Ongoing Uru Review #4: A Brief Observation about Fun

Last week I got into the Aegura City area in Uru.

(Background: Cyan has not yet solved the slowdown issues in overcrowded areas, so Aegura was limited to 30 players at a time. (Now raised to 35.) It's almost always full, of course, so getting in is a matter of luck.)

As it happened, the slowdown bug wasn't bothering me that night -- because of a different bug. I couldn't see any of the other players in the City. We could all talk to each other -- the chat system was working fine -- but we couldn't see each other. And since my client wasn't trying to render any other character avatars, my frame rate was excellent.

Now of course there's been endless discussion (and ranting, and lecturing, and pleading) on the subject of these bugs. And when, and if, Cyan will fix them. I can't imagine anything's been left unsaid about that, so I won't try to say it.

Instead, observe this: I really enjoyed that evening.

I was exploring new stuff. (A lot of the City has been opened in the past couple of weeks.) And I was hanging out with other players. And it was great. Even though it was only a text-chat form of "hanging out". It still worked. We were running around, telling each other the great stuff we were finding. There's a simple hunt-and-find puzzle which Cyan has made available (in advance of the full Uru launch); we were helping each other that. We had to describe landmarks verbally instead of being able to lead each other around; but so what?

Exploring is fun. Exploring in company is really fun. And the definition of "in company" is flexible. We're people; we're good at connecting with other people, even over low-bandwidth channels.

You might say: then why bother to have multiplayer games at all? Just have a single-player game and an IRC window!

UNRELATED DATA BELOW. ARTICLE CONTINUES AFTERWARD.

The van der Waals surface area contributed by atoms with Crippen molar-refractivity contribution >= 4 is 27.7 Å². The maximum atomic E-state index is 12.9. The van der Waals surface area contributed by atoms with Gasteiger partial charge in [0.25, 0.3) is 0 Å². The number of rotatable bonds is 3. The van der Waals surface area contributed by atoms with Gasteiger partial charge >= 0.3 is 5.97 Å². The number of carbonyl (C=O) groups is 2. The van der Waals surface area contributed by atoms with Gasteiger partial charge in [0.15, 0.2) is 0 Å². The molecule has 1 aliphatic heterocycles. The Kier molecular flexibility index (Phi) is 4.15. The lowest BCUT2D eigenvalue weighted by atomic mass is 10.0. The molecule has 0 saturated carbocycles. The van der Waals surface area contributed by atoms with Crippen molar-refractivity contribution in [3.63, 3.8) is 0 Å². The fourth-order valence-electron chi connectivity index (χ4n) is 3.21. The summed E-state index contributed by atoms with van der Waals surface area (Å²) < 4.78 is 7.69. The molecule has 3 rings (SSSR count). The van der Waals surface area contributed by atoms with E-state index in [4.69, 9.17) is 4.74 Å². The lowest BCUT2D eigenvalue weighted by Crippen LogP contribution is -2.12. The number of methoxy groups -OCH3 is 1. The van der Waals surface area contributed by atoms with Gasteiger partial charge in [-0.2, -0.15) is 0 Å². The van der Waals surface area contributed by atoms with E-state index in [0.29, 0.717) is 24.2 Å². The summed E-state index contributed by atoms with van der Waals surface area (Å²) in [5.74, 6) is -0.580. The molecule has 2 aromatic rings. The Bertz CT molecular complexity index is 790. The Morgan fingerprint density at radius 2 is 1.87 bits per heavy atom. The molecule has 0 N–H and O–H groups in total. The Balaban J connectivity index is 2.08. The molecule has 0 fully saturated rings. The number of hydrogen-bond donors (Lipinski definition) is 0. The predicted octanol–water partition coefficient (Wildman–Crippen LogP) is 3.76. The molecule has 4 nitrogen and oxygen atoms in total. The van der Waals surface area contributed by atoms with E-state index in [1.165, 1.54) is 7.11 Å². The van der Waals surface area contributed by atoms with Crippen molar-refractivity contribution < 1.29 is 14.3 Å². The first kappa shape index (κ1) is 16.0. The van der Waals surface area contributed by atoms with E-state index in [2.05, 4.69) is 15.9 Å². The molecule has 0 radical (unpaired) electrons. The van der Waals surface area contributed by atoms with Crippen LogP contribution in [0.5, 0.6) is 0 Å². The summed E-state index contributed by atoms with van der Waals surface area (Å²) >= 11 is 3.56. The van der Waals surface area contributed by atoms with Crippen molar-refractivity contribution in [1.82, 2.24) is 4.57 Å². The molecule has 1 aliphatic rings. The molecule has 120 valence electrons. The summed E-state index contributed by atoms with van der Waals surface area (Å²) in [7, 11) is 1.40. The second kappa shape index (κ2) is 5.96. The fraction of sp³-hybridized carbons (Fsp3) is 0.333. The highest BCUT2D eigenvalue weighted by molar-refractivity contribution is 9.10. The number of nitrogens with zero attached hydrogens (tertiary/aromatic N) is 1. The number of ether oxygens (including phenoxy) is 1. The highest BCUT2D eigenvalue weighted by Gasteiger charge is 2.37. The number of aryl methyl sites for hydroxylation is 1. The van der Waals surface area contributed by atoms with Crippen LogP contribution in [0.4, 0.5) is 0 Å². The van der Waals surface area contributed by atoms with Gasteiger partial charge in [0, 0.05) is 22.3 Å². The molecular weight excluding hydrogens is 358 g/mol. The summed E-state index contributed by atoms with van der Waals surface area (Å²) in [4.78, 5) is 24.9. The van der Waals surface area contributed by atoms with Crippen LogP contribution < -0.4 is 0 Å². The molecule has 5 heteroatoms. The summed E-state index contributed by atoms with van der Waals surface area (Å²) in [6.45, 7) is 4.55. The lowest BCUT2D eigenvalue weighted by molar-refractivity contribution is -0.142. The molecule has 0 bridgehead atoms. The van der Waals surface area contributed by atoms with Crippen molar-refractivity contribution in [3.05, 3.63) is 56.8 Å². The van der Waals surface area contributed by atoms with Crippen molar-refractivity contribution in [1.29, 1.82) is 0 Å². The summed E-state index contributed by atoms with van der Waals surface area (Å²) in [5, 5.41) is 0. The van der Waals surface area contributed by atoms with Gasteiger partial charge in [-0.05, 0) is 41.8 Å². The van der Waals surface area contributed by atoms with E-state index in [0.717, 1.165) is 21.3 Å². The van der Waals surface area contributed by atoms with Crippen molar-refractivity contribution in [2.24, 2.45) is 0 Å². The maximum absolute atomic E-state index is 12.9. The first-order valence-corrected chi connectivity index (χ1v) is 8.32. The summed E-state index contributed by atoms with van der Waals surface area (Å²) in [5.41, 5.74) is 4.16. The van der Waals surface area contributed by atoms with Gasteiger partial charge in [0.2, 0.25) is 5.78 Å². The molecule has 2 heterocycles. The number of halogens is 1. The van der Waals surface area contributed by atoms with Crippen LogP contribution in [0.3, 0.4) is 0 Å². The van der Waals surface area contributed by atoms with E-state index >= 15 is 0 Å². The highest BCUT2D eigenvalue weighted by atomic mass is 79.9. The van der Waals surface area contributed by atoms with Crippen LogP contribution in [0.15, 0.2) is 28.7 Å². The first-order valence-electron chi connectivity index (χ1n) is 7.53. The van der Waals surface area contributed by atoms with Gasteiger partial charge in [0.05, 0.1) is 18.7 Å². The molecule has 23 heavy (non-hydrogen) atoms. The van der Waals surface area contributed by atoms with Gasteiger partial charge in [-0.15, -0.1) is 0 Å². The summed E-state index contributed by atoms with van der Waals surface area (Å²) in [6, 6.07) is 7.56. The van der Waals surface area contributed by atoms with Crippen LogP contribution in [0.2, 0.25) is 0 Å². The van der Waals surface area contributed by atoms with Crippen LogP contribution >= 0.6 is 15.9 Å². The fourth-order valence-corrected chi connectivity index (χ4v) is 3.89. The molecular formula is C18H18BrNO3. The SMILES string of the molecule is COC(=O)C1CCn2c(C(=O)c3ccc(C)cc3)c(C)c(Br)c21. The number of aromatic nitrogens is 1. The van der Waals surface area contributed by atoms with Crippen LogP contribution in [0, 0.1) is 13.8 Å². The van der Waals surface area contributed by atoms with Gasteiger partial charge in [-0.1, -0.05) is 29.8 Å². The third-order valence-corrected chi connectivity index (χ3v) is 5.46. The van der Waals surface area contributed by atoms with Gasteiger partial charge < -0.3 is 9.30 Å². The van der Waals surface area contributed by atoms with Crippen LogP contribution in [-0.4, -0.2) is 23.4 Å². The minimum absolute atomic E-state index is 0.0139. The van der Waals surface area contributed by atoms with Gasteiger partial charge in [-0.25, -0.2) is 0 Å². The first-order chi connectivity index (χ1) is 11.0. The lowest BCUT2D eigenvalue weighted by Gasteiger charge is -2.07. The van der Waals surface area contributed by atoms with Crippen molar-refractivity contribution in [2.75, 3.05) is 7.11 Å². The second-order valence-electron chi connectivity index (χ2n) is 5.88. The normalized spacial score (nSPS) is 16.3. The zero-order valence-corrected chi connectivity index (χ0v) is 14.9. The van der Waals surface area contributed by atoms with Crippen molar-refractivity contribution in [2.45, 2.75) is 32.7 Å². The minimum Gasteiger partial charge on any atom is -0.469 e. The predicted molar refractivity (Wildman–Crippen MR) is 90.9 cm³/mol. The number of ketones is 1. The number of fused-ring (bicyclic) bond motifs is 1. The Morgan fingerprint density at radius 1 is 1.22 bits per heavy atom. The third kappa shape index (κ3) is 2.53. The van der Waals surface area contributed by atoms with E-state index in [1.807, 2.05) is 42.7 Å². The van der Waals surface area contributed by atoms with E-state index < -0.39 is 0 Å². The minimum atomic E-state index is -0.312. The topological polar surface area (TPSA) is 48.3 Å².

But this is my point. Forget Uru; imagine you're designing a new multiplayer adventure game. You really have a lot of flexibility. You can trade off a lot of realism, as long as players are communicating somehow. It'll still work.

You could, for example, accept a very sharp pop-up limit -- players only able to see each other if they're in the same room, or less than ten feet apart. You could have other players represented by simplistic models, or (if animation is costly) you could downgrade the animation. These resource limits are undesirable, but they won't destroy the game.

On the other hand, you can't interrupt verbal messages. Text chat (or voice chat, if that's your design) really defines the scale of player interaction. If people can see each other, but they can't talk, there's no community -- only dolls.

Uru's chat system has some interesting aspect. Players can join Neighborhoods, to form sub-communities within the Uru game. Each Neighborhood has a chat channel, which works anywhere in the game; if you're talking on that channel, every neighbor who is logged in can hear you. The scale of interaction is the entire game (at least, the entire Uru server) within your group.

Now, I haven't made much use of this. My primary Uru character has a solo Neighborhood, nobody else allowed to join. (Because it amuses me, that's why.) If my observation is accurate, there should be groups of players exploring disparate parts of the game -- not Aegura, rather areas with no population limit -- while still staying in contact via their Neighborhood chat channel. I should ask about this.

(Although conditions aren't ideal for this right now. Aside from Aegura, the only places open for exploration are the Ages from the single-player game, which have been available since mid-November. Nearly all of us have cleaned out their crannies long since.)

(The Neighborhood chat system does have one other disadvantage, for this sort of use: you have to coordinate with your neighbors to be playing at the same time. The great thing about Aegura, once you get in, is that you can hang out with whoever's there.)

(On the other hand, it may be that very populous Neighborhoods have the same advantage. If you always find several neighbors logged on when you log on, you always have someone to hang out with, no matter where you go. I really should create a secondary character to join a populous Neighborhood, to investigate this!)

(I think I'm out of hands now, so I'll stop.)

Last updated February 4, 2004.

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